I have been a student for a long time.
I didn’t come to university straight from high school, but I have been a tertiary-level student for the last decade. Yep, decade. There are a few gaps in that timeline (one semester deferred for family reasons, one semester between graduating from undergrad/Honours and starting the PhD, one year “off” the PhD to take on a full time faculty contract), but I always knew I had further study ahead, so I never quite shook the ‘student’ label or identity. For a decade, I’ve been an ‘environmental planning student’, and ‘Honours student’, or a ‘PhD student’.
And it’s been fantastic. It’s been difficult at times, and it means I’ve been living on a shoestring for basically my whole adult life, while friends, siblings, and cousins have been going on glamorous/long holidays, buying property, having children. But it has been such an immense privilege, and one I’m very grateful to have had. Despite so much stress, pain, insecurity, and poverty, I’ve enjoyed it enormously.
But a couple of weeks ago something happened, and it really hit me that this part of my life is nearing its end – for all intents and purposes, it has ended. What happened, you ask? My student travel concession card expired…for good.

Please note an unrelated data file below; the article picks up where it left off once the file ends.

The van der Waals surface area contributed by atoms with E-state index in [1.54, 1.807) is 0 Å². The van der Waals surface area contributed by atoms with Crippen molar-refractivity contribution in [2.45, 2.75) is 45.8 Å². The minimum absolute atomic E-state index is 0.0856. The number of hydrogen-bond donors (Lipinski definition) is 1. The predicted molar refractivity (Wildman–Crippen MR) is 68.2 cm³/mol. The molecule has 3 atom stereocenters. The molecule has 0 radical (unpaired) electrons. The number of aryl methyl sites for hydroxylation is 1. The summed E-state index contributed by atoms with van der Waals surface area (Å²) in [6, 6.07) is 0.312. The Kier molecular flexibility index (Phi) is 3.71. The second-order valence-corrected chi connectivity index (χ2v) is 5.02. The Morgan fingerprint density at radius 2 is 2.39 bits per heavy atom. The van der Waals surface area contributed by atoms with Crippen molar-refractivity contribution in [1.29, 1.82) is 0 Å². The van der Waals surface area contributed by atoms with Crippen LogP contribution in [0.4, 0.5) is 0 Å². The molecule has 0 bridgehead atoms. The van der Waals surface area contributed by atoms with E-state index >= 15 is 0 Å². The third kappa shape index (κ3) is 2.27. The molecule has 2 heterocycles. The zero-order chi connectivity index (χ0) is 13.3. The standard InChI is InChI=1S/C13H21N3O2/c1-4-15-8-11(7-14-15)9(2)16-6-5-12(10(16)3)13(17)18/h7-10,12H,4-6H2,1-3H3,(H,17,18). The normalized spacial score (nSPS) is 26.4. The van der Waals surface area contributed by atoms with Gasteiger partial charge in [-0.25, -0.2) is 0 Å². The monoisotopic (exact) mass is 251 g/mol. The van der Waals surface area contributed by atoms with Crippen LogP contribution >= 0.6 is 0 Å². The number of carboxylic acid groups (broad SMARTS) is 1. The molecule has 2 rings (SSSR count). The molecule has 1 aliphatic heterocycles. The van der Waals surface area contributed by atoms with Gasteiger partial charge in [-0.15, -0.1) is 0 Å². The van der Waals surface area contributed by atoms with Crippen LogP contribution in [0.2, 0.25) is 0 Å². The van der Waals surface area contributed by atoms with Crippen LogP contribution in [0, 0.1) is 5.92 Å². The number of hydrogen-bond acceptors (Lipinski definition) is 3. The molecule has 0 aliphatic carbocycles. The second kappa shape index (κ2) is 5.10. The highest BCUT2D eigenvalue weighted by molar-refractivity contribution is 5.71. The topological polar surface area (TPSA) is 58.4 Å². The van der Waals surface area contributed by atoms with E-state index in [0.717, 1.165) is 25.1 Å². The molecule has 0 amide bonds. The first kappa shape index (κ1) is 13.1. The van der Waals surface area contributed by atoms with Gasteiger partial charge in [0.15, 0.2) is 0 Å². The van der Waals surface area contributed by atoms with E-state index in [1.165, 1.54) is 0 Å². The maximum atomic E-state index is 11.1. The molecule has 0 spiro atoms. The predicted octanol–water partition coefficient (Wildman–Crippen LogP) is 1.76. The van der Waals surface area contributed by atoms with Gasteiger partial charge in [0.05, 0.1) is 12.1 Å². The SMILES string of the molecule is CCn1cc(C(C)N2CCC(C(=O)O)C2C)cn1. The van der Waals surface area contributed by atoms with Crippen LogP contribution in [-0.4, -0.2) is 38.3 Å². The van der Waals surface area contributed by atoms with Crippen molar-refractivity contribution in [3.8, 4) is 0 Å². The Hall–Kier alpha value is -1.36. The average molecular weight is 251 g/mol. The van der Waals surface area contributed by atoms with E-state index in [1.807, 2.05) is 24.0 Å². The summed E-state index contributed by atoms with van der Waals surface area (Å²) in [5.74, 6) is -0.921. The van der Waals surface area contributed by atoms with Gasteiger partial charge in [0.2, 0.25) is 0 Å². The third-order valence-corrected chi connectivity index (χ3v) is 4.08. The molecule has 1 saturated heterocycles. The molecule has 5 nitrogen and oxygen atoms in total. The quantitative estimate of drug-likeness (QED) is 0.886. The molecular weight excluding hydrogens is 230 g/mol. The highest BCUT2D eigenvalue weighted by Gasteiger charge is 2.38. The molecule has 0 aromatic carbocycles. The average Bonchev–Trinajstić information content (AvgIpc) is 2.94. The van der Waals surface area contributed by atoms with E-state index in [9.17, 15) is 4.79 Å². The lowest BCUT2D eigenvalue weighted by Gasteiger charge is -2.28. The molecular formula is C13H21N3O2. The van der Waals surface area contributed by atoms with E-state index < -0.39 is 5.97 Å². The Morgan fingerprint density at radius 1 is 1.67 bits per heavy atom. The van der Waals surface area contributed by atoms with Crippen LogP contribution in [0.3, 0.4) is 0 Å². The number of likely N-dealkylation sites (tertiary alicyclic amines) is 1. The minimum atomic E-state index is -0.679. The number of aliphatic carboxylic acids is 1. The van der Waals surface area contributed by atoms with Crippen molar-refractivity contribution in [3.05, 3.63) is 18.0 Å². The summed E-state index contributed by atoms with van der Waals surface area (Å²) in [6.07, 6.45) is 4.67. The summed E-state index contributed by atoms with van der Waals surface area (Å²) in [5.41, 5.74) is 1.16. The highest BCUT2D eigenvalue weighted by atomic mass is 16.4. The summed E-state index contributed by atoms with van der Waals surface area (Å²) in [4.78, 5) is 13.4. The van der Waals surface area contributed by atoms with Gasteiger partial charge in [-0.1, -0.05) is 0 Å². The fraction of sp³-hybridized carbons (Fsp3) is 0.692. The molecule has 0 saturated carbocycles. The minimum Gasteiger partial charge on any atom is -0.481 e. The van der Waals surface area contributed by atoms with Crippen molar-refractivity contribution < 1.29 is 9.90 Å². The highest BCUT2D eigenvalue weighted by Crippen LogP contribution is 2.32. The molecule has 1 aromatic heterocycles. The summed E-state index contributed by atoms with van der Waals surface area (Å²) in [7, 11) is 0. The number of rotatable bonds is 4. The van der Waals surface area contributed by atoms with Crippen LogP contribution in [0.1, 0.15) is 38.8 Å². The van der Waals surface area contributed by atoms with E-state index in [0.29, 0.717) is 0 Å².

And I realised that in addition to having to ration my travel (my city has some of the most expensive public transport in the world*), I’m not a student any more. I need to start thinking about myself differently. That, however, is the subject of another post. For now, I just want to say farewell, Student Nat**. It’s been great.
* Hilariously, the week my card expired was a week I was working on a paper on how the costs of public transport can affect women’s ability to access the workplace.
** Of course, I’m sure I’ll be a student again. I already know what I want to study next…but this time, I’m waiting until I’m in work and can pay my student fees upfront, because my HECS-debt is terrifying enough as it is. And it will probably be part-time, and thus less immersive.